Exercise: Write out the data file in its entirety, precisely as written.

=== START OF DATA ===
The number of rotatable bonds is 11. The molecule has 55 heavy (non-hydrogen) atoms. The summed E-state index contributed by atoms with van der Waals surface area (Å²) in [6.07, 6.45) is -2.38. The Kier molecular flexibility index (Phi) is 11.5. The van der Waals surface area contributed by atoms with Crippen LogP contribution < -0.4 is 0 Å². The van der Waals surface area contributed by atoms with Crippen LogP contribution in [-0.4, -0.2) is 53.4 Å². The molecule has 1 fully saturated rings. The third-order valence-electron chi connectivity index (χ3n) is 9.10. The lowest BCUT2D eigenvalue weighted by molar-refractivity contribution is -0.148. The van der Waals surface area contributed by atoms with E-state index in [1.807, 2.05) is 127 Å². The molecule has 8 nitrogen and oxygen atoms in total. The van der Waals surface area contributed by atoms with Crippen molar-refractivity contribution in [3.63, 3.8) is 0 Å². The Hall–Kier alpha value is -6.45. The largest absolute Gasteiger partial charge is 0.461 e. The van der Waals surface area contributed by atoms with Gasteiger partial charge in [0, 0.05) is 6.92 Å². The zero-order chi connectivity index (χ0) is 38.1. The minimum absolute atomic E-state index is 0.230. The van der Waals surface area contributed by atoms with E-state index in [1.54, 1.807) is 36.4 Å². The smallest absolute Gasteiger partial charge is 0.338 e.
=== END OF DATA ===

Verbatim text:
The number of rotatable bonds is 11. The molecule has 55 heavy (non-hydrogen) atoms. The summed E-state index contributed by atoms with van der Waals surface area (Å²) in [6.07, 6.45) is -2.38. The Kier molecular flexibility index (Phi) is 11.5. The van der Waals surface area contributed by atoms with Crippen LogP contribution < -0.4 is 0 Å². The van der Waals surface area contributed by atoms with Crippen LogP contribution in [-0.4, -0.2) is 53.4 Å². The molecule has 1 fully saturated rings. The third-order valence-electron chi connectivity index (χ3n) is 9.10. The lowest BCUT2D eigenvalue weighted by molar-refractivity contribution is -0.148. The van der Waals surface area contributed by atoms with E-state index in [1.807, 2.05) is 127 Å². The molecule has 8 nitrogen and oxygen atoms in total. The van der Waals surface area contributed by atoms with Crippen molar-refractivity contribution in [3.63, 3.8) is 0 Å². The Hall–Kier alpha value is -6.45. The largest absolute Gasteiger partial charge is 0.461 e. The van der Waals surface area contributed by atoms with Gasteiger partial charge in [0, 0.05) is 6.92 Å². The zero-order chi connectivity index (χ0) is 38.1. The minimum absolute atomic E-state index is 0.230. The van der Waals surface area contributed by atoms with E-state index in [1.54, 1.807) is 36.4 Å². The smallest absolute Gasteiger partial charge is 0.338 e.